A good faith clause in an agreement provides that the parties will abide by the agreement, but if they cannot, they will act in good faith to resolve the concern through mutual agreement and co-operation. An original or new agreement may be contained in a verbal or written contract. A contract law attorney can help craft a good faith clause. The clause should comply with the understanding of the principle of good faith in the jurisdiction where the contract will be performed.
Definitions of Good Faith
Typically, states provide a definition for the term good faith in their commercial code, the state laws that govern the conduct of businesses. Across the U.S., states have adopted the Uniform Commercial Code (UCC), a set of uniformly adopted rules regarding business. Having the same rules across the country assists with normalizing interstate transactions. The UCC covers the sale of goods and tangible assets. Common law and state laws other than provisions of the UCC cover other types of commercial contracts, including contracts for personal services, professional work, construction work, franchise agreements, trademarks, copyrights, software, patents, land sales and real estate.
According to California Commercial Code (CCC) Section 1201, a state law that embodies the UCC, good faith means honesty in fact and the observance of reasonable commercial standards of fair dealing. The exception to this rule is in CCC Section 5102 where the term good faith is applied to letters of credit. There the term means honesty in fact in the conduct or transaction concerned.
Good Faith Dispute and Deposit
Per the California Civil Code, a good faith dispute is one in which the trier of fact, usually a judge, finds that the party refusing to return deposited funds had a reasonable expectation that they were legally entitled to withhold them. A good faith dispute may be different than a dispute about the validity of a good faith clause itself.
The term good faith dispute relates to the colloquial term good faith deposit, or earnest money, in real estate. This is the money a buyer provides with an offer to show they are serious. The good faith deposit is put aside in an escrow account and becomes part of the down payment.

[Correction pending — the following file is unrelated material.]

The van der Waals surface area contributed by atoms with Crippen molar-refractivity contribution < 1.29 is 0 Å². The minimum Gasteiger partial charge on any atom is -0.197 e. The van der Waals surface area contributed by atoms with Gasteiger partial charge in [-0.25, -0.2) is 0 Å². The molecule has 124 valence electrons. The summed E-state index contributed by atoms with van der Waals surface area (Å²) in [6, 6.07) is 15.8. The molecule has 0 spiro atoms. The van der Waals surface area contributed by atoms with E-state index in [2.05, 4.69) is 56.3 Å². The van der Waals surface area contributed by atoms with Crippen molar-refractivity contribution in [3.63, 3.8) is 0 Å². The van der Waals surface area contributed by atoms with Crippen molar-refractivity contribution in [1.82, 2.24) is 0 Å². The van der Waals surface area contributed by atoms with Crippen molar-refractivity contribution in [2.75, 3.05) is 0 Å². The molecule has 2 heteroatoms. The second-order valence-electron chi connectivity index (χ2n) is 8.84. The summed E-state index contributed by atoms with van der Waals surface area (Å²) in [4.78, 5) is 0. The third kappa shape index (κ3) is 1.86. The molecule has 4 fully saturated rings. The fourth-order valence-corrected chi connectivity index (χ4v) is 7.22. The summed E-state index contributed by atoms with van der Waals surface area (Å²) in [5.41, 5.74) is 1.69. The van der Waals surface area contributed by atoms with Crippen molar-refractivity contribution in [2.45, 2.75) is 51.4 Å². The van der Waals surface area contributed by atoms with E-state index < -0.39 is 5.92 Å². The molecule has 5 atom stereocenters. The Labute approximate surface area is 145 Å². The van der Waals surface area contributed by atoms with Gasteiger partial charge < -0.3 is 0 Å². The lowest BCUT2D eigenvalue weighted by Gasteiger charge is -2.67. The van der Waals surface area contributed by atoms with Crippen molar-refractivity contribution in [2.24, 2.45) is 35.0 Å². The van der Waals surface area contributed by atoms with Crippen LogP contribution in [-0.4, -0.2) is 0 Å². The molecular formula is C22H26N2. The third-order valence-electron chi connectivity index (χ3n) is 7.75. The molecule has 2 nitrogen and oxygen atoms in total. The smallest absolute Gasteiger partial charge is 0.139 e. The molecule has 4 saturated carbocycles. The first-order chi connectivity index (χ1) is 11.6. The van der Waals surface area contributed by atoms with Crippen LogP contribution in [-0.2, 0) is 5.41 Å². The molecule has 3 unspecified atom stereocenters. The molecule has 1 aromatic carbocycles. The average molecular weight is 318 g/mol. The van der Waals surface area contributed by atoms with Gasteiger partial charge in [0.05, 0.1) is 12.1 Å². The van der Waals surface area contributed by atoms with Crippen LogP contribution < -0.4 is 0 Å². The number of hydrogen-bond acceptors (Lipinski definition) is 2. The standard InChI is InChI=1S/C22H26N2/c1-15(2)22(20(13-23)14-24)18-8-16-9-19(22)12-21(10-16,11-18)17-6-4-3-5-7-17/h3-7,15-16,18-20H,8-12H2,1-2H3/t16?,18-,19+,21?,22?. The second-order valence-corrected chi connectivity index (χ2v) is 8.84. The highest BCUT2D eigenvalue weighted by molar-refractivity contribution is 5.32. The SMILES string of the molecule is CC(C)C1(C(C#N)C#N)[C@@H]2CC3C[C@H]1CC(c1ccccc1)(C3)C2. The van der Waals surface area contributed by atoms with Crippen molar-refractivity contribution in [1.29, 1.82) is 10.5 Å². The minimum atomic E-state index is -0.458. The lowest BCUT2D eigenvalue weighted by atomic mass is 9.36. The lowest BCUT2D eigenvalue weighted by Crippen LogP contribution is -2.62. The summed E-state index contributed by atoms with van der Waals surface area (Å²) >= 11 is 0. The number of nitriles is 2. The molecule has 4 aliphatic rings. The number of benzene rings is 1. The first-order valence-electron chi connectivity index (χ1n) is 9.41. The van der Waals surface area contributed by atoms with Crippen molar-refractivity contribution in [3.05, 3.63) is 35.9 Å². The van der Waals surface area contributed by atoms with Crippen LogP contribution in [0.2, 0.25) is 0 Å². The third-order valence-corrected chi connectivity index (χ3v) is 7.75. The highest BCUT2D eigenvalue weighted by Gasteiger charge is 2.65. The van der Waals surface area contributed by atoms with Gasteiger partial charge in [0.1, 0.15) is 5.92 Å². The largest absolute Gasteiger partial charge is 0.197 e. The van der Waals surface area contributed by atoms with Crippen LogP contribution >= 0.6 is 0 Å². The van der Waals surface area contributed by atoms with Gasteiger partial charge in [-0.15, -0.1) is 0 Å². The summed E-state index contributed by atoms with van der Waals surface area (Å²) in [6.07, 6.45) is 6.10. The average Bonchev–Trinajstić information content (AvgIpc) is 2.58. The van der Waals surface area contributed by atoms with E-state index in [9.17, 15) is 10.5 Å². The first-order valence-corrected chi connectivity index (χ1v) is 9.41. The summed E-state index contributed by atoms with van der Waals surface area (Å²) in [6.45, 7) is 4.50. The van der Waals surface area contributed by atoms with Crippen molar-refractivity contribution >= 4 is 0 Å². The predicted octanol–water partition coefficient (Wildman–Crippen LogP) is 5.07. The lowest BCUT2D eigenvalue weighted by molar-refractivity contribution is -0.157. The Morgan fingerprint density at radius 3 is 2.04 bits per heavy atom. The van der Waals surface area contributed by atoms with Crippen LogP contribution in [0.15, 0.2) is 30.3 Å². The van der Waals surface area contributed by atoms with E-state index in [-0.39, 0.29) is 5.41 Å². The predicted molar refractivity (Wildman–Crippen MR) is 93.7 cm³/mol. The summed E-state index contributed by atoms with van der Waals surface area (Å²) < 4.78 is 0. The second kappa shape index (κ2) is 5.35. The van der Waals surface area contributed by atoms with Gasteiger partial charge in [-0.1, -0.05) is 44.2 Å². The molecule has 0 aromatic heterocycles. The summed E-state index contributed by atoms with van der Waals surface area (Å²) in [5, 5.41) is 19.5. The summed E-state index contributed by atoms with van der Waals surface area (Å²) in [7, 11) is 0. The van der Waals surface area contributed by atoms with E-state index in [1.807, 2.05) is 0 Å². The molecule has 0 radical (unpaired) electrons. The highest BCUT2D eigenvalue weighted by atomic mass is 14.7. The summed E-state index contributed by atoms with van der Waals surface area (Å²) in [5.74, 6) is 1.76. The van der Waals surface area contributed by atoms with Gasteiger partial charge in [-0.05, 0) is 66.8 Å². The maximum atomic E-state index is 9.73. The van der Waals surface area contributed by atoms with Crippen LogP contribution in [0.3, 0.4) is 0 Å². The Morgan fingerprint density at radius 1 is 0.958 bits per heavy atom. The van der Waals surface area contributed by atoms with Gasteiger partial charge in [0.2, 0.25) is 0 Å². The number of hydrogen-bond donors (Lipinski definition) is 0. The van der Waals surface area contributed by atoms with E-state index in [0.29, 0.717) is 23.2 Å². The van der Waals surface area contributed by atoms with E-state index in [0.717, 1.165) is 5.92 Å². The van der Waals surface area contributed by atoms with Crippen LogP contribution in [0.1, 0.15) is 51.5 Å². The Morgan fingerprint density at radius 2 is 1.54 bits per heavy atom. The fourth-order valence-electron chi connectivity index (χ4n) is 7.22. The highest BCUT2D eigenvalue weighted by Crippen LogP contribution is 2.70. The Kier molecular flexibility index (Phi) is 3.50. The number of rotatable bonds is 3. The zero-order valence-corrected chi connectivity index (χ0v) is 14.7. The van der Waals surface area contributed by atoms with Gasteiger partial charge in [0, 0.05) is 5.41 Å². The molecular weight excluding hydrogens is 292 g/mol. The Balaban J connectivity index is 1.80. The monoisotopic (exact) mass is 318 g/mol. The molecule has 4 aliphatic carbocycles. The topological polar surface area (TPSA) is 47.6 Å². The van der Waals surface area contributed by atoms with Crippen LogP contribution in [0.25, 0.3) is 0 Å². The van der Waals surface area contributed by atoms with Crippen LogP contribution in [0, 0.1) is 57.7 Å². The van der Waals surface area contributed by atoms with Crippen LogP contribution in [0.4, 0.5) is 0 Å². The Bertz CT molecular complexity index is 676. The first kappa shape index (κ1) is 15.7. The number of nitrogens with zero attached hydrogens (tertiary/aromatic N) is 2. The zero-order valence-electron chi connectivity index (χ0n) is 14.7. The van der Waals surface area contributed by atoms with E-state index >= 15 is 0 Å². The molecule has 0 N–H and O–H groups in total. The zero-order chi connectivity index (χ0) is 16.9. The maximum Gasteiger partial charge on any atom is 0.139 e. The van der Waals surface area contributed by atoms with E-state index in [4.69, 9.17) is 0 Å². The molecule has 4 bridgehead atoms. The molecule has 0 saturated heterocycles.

Other References to the Concept of Good Faith
A state’s civil statutes may contain other uses of the term good faith that do not relate to the UCC or to real estate purchases. For example, California Civil Code on renting real estate contain the phrases good faith estimate and good faith belief. The term good faith estimate refers to repairs to be done on the property. Specifically, the statute provides:
“If a repair is to be done by the landlord or the landlord’s employee and cannot reasonably be completed within 21 calendar days after the tenant has vacated the premises, or if the documents from a person or entity providing services, materials or supplies are not in the landlord’s possession within 21 calendar days after the tenant has vacated the premises, the landlord may deduct the amount of a good faith estimate of the charges that will be incurred and provide that estimate with the itemized statement.”
Here, the term good faith belief refers to whether a landlord’s successor in interest has a good faith belief that the lawfully remaining security deposit will be transferred to the successor in interest.
Fiduciary Duty of Good Faith
A fiduciary duty of good faith is different from the duty of good faith in a contract. A fiduciary is a person or organization that acts on behalf of another party to put the party’s interests ahead of their own. Statutes relating to fiduciary duty can be found in various state laws that relate to fiduciaries.